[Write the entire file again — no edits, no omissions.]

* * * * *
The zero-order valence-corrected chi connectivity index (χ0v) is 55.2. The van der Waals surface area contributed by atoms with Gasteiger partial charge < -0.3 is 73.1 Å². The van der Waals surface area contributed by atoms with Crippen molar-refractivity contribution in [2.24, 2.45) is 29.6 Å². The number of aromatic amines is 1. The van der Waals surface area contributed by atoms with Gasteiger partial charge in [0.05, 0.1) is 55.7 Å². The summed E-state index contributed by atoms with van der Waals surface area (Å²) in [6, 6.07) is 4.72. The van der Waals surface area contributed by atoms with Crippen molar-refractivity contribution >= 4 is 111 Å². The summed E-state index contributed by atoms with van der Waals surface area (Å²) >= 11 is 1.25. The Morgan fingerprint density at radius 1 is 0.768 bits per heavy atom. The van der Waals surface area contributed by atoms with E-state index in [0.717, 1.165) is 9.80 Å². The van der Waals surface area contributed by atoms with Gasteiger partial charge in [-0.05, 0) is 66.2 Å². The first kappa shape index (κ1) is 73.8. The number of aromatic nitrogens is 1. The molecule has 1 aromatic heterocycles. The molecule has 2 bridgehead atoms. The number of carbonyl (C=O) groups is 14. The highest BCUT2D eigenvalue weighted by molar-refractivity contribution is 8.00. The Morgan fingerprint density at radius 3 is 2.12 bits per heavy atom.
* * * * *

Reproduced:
The zero-order valence-corrected chi connectivity index (χ0v) is 55.2. The van der Waals surface area contributed by atoms with Gasteiger partial charge < -0.3 is 73.1 Å². The van der Waals surface area contributed by atoms with Crippen molar-refractivity contribution in [2.24, 2.45) is 29.6 Å². The number of aromatic amines is 1. The van der Waals surface area contributed by atoms with Gasteiger partial charge in [0.05, 0.1) is 55.7 Å². The summed E-state index contributed by atoms with van der Waals surface area (Å²) in [6, 6.07) is 4.72. The van der Waals surface area contributed by atoms with Crippen molar-refractivity contribution >= 4 is 111 Å². The summed E-state index contributed by atoms with van der Waals surface area (Å²) >= 11 is 1.25. The Morgan fingerprint density at radius 1 is 0.768 bits per heavy atom. The van der Waals surface area contributed by atoms with E-state index in [0.717, 1.165) is 9.80 Å². The van der Waals surface area contributed by atoms with Gasteiger partial charge in [-0.05, 0) is 66.2 Å². The first kappa shape index (κ1) is 73.8. The number of aromatic nitrogens is 1. The molecule has 1 aromatic heterocycles. The molecule has 2 bridgehead atoms. The number of carbonyl (C=O) groups is 14. The highest BCUT2D eigenvalue weighted by molar-refractivity contribution is 8.00. The Morgan fingerprint density at radius 3 is 2.12 bits per heavy atom.